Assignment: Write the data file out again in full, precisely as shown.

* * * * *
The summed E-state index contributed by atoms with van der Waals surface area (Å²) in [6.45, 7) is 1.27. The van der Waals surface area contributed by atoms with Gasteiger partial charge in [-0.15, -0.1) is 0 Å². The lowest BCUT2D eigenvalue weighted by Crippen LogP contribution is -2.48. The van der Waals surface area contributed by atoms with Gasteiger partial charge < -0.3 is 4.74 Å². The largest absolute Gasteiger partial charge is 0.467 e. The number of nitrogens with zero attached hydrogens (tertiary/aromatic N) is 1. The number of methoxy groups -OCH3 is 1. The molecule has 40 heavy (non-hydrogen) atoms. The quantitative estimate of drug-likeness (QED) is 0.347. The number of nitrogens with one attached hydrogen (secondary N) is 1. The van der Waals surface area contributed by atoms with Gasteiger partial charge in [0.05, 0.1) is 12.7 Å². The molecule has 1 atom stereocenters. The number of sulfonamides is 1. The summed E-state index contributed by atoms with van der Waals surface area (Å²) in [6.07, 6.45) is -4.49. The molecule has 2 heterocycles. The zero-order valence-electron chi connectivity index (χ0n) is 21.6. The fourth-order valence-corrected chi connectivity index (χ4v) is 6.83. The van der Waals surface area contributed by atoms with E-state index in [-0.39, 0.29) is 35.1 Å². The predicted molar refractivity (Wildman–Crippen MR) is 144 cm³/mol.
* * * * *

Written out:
The summed E-state index contributed by atoms with van der Waals surface area (Å²) in [6.45, 7) is 1.27. The van der Waals surface area contributed by atoms with Gasteiger partial charge in [-0.15, -0.1) is 0 Å². The lowest BCUT2D eigenvalue weighted by Crippen LogP contribution is -2.48. The van der Waals surface area contributed by atoms with Gasteiger partial charge < -0.3 is 4.74 Å². The largest absolute Gasteiger partial charge is 0.467 e. The number of nitrogens with zero attached hydrogens (tertiary/aromatic N) is 1. The number of methoxy groups -OCH3 is 1. The molecule has 40 heavy (non-hydrogen) atoms. The quantitative estimate of drug-likeness (QED) is 0.347. The number of nitrogens with one attached hydrogen (secondary N) is 1. The van der Waals surface area contributed by atoms with Gasteiger partial charge in [0.05, 0.1) is 12.7 Å². The molecule has 1 atom stereocenters. The number of sulfonamides is 1. The summed E-state index contributed by atoms with van der Waals surface area (Å²) in [6.07, 6.45) is -4.49. The molecule has 2 heterocycles. The zero-order valence-electron chi connectivity index (χ0n) is 21.6. The fourth-order valence-corrected chi connectivity index (χ4v) is 6.83. The van der Waals surface area contributed by atoms with E-state index in [-0.39, 0.29) is 35.1 Å². The predicted molar refractivity (Wildman–Crippen MR) is 144 cm³/mol.